There were questions, some of which I covered above, and the following were interesting points raised by them: People taking different roles (among family, at work, with friends, …) can be seen as different interaction rituals. Larps and initiation rituals tend to have low frequency but high intesity, while tabletop gaming and going to church once a week have low intensity but high frequency. Is good tabletop game one which has high intesity, too?

The amount of notes I have from the lecture on Arabic and Islamic mythology is twice the previous and I won’t go on detail on it, at least here. Suffice to say that it was interesting material and could easily be used in any game sticking fairly close to or drawing heavily from real world mythology. A similar lecture or blog post on Christian mythology would be very interesting indeed. As it happens, I do know two roleplayers who also are students of theology. Any volunteers?

Third lecture I attended was the introduction to academic rpg theory. Ludosofy started with general study on games and play (all roleplaying is playing games, all gameplay is play), continued on how impossible it is to define roleplaying carefully (of which I could write an essay), but mentioned the concept of family resemblance, and on how definitions are used as a means of power play (the earliest studies on roleplaying are studies on D&D, not roleplaying as a whole); contrast naming something as art.

Ludosofy briefly explained the concept of diegesis, or that which is true within fiction, a term stolen from theory of literature, I think. Markus Montola has further divided the concept into subjective and objective diegesis, the latter of which roughly corresponds with shared imagined space as coined by Fang Langford.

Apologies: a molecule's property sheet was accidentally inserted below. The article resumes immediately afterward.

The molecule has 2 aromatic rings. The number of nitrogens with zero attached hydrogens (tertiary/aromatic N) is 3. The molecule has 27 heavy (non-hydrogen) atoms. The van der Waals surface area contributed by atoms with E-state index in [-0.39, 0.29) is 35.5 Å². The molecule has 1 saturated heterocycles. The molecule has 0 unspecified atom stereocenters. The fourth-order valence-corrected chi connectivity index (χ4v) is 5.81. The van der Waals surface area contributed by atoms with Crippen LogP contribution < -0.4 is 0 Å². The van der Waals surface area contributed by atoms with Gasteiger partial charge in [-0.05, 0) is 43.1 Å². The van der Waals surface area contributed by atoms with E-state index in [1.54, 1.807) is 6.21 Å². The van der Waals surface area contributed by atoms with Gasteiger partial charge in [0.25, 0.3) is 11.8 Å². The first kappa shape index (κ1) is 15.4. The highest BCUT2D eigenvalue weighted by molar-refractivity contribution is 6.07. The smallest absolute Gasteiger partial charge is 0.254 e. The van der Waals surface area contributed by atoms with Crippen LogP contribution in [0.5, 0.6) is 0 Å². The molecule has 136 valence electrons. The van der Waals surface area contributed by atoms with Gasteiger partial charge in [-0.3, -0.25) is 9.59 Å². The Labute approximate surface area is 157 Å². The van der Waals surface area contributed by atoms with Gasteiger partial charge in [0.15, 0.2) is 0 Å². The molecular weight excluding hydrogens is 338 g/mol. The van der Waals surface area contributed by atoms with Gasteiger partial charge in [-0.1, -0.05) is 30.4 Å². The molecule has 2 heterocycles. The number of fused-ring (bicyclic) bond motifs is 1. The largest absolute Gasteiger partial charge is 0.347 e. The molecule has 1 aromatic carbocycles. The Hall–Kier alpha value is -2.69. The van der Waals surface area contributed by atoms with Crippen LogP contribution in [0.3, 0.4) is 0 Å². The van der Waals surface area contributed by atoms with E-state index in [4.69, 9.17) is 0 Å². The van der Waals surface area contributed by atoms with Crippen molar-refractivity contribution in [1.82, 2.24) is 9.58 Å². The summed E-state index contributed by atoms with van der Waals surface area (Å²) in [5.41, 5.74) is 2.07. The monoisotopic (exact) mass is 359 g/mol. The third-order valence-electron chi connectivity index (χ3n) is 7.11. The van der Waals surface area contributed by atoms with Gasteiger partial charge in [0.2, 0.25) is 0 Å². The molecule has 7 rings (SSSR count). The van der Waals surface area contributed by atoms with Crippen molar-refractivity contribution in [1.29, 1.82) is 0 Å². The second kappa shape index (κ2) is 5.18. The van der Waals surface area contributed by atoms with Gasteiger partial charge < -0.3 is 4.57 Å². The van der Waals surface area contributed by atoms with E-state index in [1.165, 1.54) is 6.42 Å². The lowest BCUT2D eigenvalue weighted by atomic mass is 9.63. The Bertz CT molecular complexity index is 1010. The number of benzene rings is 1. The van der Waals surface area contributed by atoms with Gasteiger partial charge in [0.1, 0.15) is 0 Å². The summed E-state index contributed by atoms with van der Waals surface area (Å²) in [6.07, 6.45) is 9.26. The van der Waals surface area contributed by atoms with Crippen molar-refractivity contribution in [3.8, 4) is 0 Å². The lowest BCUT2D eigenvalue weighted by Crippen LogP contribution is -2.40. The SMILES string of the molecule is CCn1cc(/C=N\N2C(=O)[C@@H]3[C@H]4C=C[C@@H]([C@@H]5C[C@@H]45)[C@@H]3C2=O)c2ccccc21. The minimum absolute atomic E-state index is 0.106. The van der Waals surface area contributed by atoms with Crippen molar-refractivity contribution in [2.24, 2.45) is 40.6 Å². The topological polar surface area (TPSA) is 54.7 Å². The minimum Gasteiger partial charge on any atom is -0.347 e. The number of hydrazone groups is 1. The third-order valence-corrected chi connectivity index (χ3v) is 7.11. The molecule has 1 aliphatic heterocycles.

Magic circle was explained and the issue of pervasive games was awaken, but not dealt with; pervasive games are ones in which the in-game and out-of-game have blurred, if any, limits. Several ways of looking at immersion Ludosofy also named and some of them received further attention; namely, Mike Pohjola‘s definition of roleplaying as immersion to outside consciousness, Fine’s egrossment, Gadamer’s Spiel, Callois’ mimicry, though also ilinx of which I should write something someday. Harviainen makes the following divisions: perikhoresis, separated identity, narrative identity (unrelated to GNS, for the record) and mixed identity. I might be able to write a bit more about them if someone asks, though I’d have to consult Ludosofy before so doing.

Ludosofy mentioned semiotics but did not really go into that much detail on them (I started my theory hobby on semiotics, so they are a familiar concept and I was not listening that carefully) and also mentioned the conflict between narratology and ludology, as roleplaying games can be analysed as story-making or as a game (which creepily mirrors some of the most harmful divisions in hobbyist rpg theory, such as roll/roleplay); there are also other approaches, such as looking at them as rituals.

As a nice end to the presentation there was a minor flame war and some interesting questions. “Eikös tämä ole aika nollatutkimusta?”, which does not translate properly, was heard. Yeah, if you are looking for concrete advise on improving your game, then academic rpg theory might not be the right place to start at.

BTW, Ludosofy, the primary difference between the new and old edition of Universalis is presentation. There might have been some rules tweaks, also.